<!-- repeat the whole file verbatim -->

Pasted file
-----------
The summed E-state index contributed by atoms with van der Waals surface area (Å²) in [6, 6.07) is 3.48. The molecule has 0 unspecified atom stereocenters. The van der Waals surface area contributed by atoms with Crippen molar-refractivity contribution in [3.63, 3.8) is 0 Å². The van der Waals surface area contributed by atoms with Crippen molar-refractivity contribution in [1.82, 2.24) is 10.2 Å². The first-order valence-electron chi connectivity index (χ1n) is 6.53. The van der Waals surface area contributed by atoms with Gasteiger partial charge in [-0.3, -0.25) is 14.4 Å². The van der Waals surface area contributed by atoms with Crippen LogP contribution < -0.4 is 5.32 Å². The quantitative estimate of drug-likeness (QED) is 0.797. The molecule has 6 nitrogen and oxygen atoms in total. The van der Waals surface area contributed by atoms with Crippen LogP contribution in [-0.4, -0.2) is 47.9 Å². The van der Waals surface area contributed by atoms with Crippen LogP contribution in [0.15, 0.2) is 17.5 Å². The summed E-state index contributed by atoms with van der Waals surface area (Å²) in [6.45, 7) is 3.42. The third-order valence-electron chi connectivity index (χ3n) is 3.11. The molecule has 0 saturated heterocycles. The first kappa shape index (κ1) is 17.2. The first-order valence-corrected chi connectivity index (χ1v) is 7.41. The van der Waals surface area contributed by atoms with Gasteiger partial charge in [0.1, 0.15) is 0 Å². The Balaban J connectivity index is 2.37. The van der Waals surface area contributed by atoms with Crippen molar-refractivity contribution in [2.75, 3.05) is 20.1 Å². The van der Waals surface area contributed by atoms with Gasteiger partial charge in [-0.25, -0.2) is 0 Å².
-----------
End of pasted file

The summed E-state index contributed by atoms with van der Waals surface area (Å²) in [6, 6.07) is 3.48. The molecule has 0 unspecified atom stereocenters. The van der Waals surface area contributed by atoms with Crippen molar-refractivity contribution in [3.63, 3.8) is 0 Å². The van der Waals surface area contributed by atoms with Crippen molar-refractivity contribution in [1.82, 2.24) is 10.2 Å². The first-order valence-electron chi connectivity index (χ1n) is 6.53. The van der Waals surface area contributed by atoms with Gasteiger partial charge in [-0.3, -0.25) is 14.4 Å². The van der Waals surface area contributed by atoms with Crippen LogP contribution < -0.4 is 5.32 Å². The quantitative estimate of drug-likeness (QED) is 0.797. The molecule has 6 nitrogen and oxygen atoms in total. The van der Waals surface area contributed by atoms with Crippen LogP contribution in [-0.4, -0.2) is 47.9 Å². The van der Waals surface area contributed by atoms with Crippen LogP contribution in [0.15, 0.2) is 17.5 Å². The summed E-state index contributed by atoms with van der Waals surface area (Å²) in [6.45, 7) is 3.42. The third-order valence-electron chi connectivity index (χ3n) is 3.11. The molecule has 0 saturated heterocycles. The first kappa shape index (κ1) is 17.2. The first-order valence-corrected chi connectivity index (χ1v) is 7.41. The van der Waals surface area contributed by atoms with Gasteiger partial charge in [0.1, 0.15) is 0 Å². The Balaban J connectivity index is 2.37. The van der Waals surface area contributed by atoms with Crippen molar-refractivity contribution in [2.75, 3.05) is 20.1 Å². The van der Waals surface area contributed by atoms with Gasteiger partial charge in [-0.25, -0.2) is 0 Å².